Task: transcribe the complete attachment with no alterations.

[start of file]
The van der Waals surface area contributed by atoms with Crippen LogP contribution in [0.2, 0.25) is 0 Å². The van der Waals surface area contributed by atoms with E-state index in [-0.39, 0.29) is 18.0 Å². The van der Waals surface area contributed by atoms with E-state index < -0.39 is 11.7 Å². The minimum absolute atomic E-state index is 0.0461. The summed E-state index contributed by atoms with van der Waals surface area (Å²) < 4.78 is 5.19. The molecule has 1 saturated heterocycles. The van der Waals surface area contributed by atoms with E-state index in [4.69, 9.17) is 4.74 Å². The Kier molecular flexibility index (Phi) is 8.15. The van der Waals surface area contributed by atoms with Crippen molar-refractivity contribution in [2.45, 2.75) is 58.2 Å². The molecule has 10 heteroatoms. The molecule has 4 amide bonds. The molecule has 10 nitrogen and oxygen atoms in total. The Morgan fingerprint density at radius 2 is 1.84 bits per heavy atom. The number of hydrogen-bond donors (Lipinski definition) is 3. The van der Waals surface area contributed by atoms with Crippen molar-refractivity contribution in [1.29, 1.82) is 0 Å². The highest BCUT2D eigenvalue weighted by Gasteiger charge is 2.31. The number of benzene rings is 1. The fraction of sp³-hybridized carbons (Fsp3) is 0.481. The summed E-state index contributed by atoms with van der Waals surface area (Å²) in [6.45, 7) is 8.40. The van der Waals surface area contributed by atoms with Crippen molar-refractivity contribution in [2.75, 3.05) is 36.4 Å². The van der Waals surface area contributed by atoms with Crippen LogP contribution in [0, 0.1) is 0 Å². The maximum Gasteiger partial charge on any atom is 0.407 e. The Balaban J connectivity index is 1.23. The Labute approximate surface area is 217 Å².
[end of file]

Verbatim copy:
The van der Waals surface area contributed by atoms with Crippen LogP contribution in [0.2, 0.25) is 0 Å². The van der Waals surface area contributed by atoms with E-state index in [-0.39, 0.29) is 18.0 Å². The van der Waals surface area contributed by atoms with E-state index < -0.39 is 11.7 Å². The minimum absolute atomic E-state index is 0.0461. The summed E-state index contributed by atoms with van der Waals surface area (Å²) < 4.78 is 5.19. The molecule has 1 saturated heterocycles. The van der Waals surface area contributed by atoms with E-state index in [4.69, 9.17) is 4.74 Å². The Kier molecular flexibility index (Phi) is 8.15. The van der Waals surface area contributed by atoms with Crippen molar-refractivity contribution in [2.45, 2.75) is 58.2 Å². The molecule has 10 heteroatoms. The molecule has 4 amide bonds. The molecule has 10 nitrogen and oxygen atoms in total. The Morgan fingerprint density at radius 2 is 1.84 bits per heavy atom. The number of hydrogen-bond donors (Lipinski definition) is 3. The van der Waals surface area contributed by atoms with Crippen molar-refractivity contribution in [1.29, 1.82) is 0 Å². The highest BCUT2D eigenvalue weighted by Gasteiger charge is 2.31. The number of benzene rings is 1. The fraction of sp³-hybridized carbons (Fsp3) is 0.481. The summed E-state index contributed by atoms with van der Waals surface area (Å²) in [6.45, 7) is 8.40. The van der Waals surface area contributed by atoms with Crippen molar-refractivity contribution in [2.75, 3.05) is 36.4 Å². The van der Waals surface area contributed by atoms with Crippen LogP contribution in [0, 0.1) is 0 Å². The maximum Gasteiger partial charge on any atom is 0.407 e. The Balaban J connectivity index is 1.23. The Labute approximate surface area is 217 Å².